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### Heatmap displays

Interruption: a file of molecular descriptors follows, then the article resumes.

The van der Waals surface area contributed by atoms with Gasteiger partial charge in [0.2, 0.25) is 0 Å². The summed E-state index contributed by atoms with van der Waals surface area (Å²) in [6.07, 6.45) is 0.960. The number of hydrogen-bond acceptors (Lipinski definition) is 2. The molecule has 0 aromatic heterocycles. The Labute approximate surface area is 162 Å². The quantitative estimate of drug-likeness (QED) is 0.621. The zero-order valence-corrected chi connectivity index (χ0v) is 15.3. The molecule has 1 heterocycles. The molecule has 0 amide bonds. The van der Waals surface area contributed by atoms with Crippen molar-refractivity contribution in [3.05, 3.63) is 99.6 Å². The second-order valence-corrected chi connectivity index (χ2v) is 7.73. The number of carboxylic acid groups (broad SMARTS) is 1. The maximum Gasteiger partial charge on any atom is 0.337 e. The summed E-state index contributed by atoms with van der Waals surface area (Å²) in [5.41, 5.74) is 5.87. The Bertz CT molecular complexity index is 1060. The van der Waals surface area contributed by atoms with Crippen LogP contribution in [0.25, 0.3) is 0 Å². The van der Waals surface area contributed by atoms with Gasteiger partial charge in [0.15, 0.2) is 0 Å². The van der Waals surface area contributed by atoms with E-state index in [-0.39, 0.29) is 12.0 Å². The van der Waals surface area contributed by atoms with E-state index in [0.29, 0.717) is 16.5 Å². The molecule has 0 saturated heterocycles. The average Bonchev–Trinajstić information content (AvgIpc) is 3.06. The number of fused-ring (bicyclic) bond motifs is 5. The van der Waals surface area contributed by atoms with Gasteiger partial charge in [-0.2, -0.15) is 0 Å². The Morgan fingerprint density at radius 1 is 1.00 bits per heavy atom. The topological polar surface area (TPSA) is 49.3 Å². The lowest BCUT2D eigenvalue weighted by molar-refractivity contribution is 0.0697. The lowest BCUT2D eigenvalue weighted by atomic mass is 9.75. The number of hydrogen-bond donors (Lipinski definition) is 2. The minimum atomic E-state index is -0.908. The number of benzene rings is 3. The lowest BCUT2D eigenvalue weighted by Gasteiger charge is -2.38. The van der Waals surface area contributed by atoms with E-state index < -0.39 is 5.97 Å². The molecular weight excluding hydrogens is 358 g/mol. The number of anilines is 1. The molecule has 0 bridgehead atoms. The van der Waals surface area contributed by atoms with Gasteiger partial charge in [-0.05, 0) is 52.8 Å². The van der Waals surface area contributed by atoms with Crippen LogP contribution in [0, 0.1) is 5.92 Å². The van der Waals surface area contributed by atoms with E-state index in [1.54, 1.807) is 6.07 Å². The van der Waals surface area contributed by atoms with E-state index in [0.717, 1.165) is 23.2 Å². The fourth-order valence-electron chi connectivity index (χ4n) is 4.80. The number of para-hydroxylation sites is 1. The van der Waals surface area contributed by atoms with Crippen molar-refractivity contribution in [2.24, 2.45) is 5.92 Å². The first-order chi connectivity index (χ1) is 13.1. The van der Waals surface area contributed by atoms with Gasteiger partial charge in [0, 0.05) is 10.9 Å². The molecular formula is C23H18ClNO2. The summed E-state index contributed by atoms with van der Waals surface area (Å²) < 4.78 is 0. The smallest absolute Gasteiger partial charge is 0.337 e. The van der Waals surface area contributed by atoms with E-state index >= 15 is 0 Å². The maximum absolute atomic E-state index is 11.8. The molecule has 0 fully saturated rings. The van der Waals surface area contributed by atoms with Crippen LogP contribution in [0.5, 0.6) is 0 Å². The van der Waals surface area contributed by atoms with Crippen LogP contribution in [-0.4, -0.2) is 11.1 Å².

A heat map figure can come in handy when displaying a correlation matrix or distance matrix (or any kind of matrix, for that matter). In essence, you are using colors to represent the relative values of the cells in a matrix. We'll first make a sample distance matrix that represents the dissimilarity between 20 fictional species based on a single variable, e.g., size. We'll sort the data first so that species 1 will be close in size to species 2, and so on. `size=rnorm(20) ``d=data.frame(sort(size)) ``dis=dist(d,diag=TRUE) ``m=as.matrix(dis)`This will give us a symmetrical matrix of 'distances' between each species. The diagonal should all be 0, since all species will be perfectly similar to itself. Now we want to display this distance matrix as a heat map. By far the easiest way to do this is to use the levelplot() function in the package 'lattice'.`library(lattice) ``levelplot(m[1:ncol(m),ncol(m):1])`Here, the minimum value of dissimilarity is 0 (identical) and maximum is somewhere around 3. You can make a custom color scheme using colorRampPalette():`new.palette=colorRampPalette(c("black","red","yellow","white"),space="rgb") ``levelplot(m[1:ncol(m),ncol(m):1],col.regions=new.palette(20))`You can also recreate this figure without relying on the package 'lattice'. The function image() is useful for this. The rest of the following code has to do with the layout.`quartz(width=7,height=6) #make a new quartz window of a given size ``par(mar=c(2,3,2,1)) #set the margins of the figures to be smaller than default ``layout(matrix(c(1,2),1,2,byrow=TRUE),widths=c(7,1)) #set the layout of the quartz window. This will create two plotting regions, with width ratio of 7 to 1 ``image(m[1:ncol(m),ncol(m):1],col=new.palette(20),xaxt="n",yaxt="n") #plot a heat map matrix with no tick marks or axis labels ``axis(1,at=seq(0,1,length=20),labels=rep("",20)) #draw in tick marks ``axis(2,at=seq(0,1,length=20),labels=rep("",20)) ``#adding a color legend ``s=seq(min(m),max(m),length=20) #20 values between minimum and maximum values of m ``l=matrix(s,ncol=length(s),byrow=TRUE) #coerce it into a horizontal matrix ``image(y=s,z=l,col=new.palette(20),ylim=c(min(m),max(m)),xaxt="n",las=1) #plot a one-column heat map`A related function is heatmap(), which implements a hierarchical clustering algorithm and then displays a dendogram and heatmap matrix. You can control the color scheme the same way as before. Here, I use the symm=TRUE argument because it is a symmetrical matrix. `heatmap(``m``,``symm``=``TRUE``,``col``=new.palette(``20``))`You'll notice though that the row and column orders have been re-ordered based on the hierarchical clustering results. But remember that branches of the tree can be flipped around. In the above example, it looks as though species 1 and 2 are closely related to species 20, but this is not the case. if you flip the tree around at the second branching node, you can get species 20 to be far from species 1 and 2. In fact, it should be possible to flip the branches around until you get the rows/columns to be ordered as 1,2,3,4... while keeping the same branches (this is because we ordered the species according to size to begin with in the example dataset above). So, the heatmap() function is useful if you are using hierarchical clustering methods, but may not be appropriate for other applications.